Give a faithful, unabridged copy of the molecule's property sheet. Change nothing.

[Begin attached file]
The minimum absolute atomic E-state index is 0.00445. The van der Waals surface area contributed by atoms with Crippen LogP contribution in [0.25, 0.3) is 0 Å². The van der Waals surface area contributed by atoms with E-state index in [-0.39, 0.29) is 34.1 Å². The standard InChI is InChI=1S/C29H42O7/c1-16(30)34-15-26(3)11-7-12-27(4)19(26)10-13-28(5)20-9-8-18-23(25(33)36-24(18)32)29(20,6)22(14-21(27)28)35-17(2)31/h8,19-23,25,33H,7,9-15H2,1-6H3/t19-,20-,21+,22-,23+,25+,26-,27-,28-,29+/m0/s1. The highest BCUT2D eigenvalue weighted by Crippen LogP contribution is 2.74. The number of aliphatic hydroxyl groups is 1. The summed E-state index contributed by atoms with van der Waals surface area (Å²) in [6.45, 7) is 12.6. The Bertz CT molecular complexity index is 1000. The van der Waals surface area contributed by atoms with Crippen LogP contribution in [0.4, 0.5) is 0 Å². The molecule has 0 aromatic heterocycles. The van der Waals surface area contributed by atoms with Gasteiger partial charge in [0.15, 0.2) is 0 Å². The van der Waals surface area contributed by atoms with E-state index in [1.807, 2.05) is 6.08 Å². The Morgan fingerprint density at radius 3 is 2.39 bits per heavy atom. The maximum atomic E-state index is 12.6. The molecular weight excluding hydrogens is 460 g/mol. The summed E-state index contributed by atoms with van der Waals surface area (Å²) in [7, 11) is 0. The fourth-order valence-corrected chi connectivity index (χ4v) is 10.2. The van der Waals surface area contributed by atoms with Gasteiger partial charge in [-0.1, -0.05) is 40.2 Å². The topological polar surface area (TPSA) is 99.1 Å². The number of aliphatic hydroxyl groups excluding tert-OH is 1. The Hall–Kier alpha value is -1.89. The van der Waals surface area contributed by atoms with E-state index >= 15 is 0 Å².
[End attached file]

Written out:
The minimum absolute atomic E-state index is 0.00445. The van der Waals surface area contributed by atoms with Crippen LogP contribution in [0.25, 0.3) is 0 Å². The van der Waals surface area contributed by atoms with E-state index in [-0.39, 0.29) is 34.1 Å². The standard InChI is InChI=1S/C29H42O7/c1-16(30)34-15-26(3)11-7-12-27(4)19(26)10-13-28(5)20-9-8-18-23(25(33)36-24(18)32)29(20,6)22(14-21(27)28)35-17(2)31/h8,19-23,25,33H,7,9-15H2,1-6H3/t19-,20-,21+,22-,23+,25+,26-,27-,28-,29+/m0/s1. The highest BCUT2D eigenvalue weighted by Crippen LogP contribution is 2.74. The number of aliphatic hydroxyl groups is 1. The summed E-state index contributed by atoms with van der Waals surface area (Å²) in [6.45, 7) is 12.6. The Bertz CT molecular complexity index is 1000. The van der Waals surface area contributed by atoms with Crippen LogP contribution in [0.4, 0.5) is 0 Å². The molecule has 0 aromatic heterocycles. The van der Waals surface area contributed by atoms with Gasteiger partial charge in [0.15, 0.2) is 0 Å². The van der Waals surface area contributed by atoms with E-state index in [1.807, 2.05) is 6.08 Å². The Morgan fingerprint density at radius 3 is 2.39 bits per heavy atom. The maximum atomic E-state index is 12.6. The molecular weight excluding hydrogens is 460 g/mol. The summed E-state index contributed by atoms with van der Waals surface area (Å²) in [7, 11) is 0. The fourth-order valence-corrected chi connectivity index (χ4v) is 10.2. The van der Waals surface area contributed by atoms with Gasteiger partial charge in [-0.1, -0.05) is 40.2 Å². The topological polar surface area (TPSA) is 99.1 Å². The number of aliphatic hydroxyl groups excluding tert-OH is 1. The Hall–Kier alpha value is -1.89. The van der Waals surface area contributed by atoms with E-state index >= 15 is 0 Å².